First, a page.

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Hall is no less magnanimous as the downtrodden stay-at-home wife type trapped in a broken-down palace with floor-to-ceiling glass making her feel that she is constantly on exhibition. Her character begins to question first her sanity, then her choice in bed fellow, as she gets the bit between her teeth and unravels more about his sordid past. There’s no smoke without fire and Robyn certainly has some of that in her belly, showing the kind of resourcefulness and determination required to ensure we remain in her corner throughout, while the boys continually attempt to out-wedgie each other.

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Meanwhile, Edgerton excels in revealing grey areas. Granted, not all of the sandwiches are in the hamper, but anyone who ever had their lunch money relinquished in the school yard will find it hard not to empathize with his wounded soldier routine, even when he is hell-bent on making life a living hell for the Callems (or one of them at least). His eyes tell a story all of their own and it helps create an interesting three-way dynamic that anchors the film masterfully. He also wrote the screenplay and deserves kudos again here for plain-spoken dialogue that never once feels forced or unnatural. Most critically, he takes an age-old formula and supplies it with a bitter citric twist, and the closing act could never be accused of simply painting by numbers.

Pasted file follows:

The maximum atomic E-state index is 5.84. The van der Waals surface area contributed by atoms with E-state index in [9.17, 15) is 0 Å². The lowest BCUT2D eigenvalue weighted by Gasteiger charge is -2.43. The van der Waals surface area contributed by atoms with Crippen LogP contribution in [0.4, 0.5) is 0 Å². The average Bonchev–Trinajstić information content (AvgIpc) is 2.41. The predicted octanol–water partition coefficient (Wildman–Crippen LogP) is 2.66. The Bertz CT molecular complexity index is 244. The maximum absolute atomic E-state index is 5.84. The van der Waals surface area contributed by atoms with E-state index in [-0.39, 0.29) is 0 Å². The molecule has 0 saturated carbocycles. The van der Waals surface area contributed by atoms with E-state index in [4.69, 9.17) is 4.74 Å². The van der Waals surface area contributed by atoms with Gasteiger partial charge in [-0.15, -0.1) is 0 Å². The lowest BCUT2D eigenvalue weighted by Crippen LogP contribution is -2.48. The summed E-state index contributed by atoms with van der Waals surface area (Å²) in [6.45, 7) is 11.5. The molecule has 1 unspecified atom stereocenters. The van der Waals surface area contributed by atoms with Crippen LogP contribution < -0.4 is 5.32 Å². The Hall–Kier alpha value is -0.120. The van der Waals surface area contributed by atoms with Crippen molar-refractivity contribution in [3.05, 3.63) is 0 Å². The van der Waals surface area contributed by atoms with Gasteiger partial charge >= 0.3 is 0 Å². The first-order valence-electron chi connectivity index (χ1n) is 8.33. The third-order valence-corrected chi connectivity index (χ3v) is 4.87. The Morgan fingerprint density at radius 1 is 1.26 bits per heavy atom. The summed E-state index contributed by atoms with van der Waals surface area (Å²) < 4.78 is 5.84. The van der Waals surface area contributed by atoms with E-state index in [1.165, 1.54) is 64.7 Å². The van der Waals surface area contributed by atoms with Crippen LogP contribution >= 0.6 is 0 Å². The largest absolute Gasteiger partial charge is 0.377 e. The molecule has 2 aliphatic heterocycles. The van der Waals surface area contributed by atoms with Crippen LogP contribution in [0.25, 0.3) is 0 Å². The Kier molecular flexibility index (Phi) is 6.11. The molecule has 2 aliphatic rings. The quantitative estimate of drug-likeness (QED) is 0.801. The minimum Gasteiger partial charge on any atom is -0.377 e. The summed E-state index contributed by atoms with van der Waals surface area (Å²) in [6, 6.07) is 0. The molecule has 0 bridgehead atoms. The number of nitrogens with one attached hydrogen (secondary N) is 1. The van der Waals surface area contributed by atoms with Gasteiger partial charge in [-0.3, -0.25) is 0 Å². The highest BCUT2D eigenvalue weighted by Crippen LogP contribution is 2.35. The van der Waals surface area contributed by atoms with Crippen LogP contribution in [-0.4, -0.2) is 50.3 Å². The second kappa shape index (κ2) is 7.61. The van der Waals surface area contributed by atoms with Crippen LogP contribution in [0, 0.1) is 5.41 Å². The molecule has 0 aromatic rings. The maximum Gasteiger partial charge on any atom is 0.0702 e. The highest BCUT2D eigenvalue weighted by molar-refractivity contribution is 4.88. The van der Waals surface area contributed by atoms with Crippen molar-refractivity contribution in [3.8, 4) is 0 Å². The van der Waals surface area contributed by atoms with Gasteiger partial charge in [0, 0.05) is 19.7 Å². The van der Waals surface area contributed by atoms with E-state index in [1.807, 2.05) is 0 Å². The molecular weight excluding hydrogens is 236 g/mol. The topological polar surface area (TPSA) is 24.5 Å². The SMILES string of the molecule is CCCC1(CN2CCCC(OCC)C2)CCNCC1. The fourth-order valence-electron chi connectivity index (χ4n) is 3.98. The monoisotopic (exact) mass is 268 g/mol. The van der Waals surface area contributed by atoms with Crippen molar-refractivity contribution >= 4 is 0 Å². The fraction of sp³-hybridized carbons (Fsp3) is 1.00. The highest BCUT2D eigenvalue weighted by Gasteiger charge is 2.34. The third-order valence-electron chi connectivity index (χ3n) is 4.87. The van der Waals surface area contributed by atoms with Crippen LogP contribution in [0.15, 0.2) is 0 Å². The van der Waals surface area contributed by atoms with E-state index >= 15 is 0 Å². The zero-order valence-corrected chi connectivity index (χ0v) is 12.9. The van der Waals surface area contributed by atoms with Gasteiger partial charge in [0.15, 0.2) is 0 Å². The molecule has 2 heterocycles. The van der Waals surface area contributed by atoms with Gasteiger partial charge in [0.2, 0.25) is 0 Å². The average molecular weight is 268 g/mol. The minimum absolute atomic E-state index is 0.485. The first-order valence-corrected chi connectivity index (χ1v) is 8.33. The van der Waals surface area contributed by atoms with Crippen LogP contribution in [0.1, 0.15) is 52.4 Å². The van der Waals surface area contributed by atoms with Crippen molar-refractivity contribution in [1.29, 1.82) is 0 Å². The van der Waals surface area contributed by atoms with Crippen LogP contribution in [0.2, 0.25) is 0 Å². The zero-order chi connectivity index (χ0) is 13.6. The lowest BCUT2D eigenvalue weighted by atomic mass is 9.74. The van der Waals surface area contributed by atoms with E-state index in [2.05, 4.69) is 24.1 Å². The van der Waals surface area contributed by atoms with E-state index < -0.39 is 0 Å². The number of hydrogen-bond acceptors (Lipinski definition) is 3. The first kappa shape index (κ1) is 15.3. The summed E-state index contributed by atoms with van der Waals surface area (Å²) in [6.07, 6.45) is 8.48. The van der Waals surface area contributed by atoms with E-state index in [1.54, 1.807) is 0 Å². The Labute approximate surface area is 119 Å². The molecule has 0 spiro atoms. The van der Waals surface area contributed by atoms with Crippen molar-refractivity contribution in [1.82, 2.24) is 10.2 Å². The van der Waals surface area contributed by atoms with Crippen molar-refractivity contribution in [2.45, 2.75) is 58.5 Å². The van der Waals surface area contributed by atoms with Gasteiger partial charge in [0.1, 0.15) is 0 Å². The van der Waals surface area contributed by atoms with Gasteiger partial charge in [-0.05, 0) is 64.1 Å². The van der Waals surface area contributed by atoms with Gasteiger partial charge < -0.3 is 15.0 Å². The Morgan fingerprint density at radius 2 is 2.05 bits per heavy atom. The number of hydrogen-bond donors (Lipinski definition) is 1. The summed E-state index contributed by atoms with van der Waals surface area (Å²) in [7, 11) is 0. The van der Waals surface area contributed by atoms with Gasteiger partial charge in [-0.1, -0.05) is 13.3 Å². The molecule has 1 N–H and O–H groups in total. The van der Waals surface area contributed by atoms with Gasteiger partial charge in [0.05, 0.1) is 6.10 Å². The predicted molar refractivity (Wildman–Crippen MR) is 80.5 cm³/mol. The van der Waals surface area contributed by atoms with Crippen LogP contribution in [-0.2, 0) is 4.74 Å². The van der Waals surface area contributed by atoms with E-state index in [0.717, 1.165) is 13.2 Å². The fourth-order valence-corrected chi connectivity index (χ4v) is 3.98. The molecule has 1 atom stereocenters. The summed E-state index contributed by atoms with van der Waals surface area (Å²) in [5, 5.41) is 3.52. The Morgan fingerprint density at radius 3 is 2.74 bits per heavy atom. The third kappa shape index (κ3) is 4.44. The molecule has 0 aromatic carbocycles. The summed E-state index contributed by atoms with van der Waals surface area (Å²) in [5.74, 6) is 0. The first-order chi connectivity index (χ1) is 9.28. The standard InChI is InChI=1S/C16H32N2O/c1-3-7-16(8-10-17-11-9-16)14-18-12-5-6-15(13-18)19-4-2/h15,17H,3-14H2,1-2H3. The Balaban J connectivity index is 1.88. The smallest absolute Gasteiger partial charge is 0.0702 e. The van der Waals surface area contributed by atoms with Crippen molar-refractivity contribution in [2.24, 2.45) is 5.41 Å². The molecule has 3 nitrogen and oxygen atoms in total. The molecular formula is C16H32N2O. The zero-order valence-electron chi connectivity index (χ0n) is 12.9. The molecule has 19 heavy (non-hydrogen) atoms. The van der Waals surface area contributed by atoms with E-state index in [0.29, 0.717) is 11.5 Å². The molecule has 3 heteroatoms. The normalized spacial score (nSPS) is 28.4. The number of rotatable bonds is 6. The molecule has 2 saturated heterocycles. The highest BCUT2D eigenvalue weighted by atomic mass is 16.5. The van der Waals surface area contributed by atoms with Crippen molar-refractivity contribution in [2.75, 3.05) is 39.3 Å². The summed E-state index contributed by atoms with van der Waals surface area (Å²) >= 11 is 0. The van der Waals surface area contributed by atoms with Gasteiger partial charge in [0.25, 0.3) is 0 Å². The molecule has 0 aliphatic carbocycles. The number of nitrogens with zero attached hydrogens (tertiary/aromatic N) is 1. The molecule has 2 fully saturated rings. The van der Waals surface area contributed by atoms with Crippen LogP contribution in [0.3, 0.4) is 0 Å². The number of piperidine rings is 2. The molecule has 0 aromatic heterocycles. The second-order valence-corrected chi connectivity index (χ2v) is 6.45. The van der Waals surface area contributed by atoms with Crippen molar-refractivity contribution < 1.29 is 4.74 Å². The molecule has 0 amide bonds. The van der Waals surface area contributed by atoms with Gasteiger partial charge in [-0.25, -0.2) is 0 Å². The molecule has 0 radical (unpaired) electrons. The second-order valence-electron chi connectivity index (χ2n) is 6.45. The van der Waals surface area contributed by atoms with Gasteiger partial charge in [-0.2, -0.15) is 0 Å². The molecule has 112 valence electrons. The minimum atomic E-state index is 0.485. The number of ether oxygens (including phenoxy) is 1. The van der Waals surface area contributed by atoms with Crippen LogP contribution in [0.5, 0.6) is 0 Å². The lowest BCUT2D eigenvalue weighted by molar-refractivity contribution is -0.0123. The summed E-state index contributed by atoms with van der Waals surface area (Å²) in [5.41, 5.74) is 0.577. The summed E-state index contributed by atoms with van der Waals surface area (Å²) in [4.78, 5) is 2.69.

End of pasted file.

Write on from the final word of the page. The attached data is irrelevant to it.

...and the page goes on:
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If there’s a storm cloud hanging above The Gift then it would be that the film could be accused of being slight, given the lack of discernible frights or violent set-pieces that audiences have paid their money for. But this would mean missing Edgerton’s point entirely as he’s disinterested in taking the easy way out just to forge fickle “friendships” with his addressees. Instead, he delves deeper into the darker side of human nature and the film is that much more dramatic as a direct result. On this evidence, Edgerton would do well to continue occupying the directorial hot seat as he’s certainly onto something. Thus I offer my full and undivided blessing for this particular gift to keep on giving.

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Crimson Quill’s Judgement: 8/10

Dread Factor: 2/5

For the Dread-Heads: Not so much blind terror as mild consternation, the true dread in The Gift should derive from those who recognize themselves in Simon as I’ve come across a fair share of these over the years and know the kind of emotional turmoil their autocratic endeavors advocate. There is a reasonable share of suspense coiled up in the film’s tail-end but it seldom overrides common sense Edgerton gleans his enjoyment from repeatedly challenging the audience’s prediction.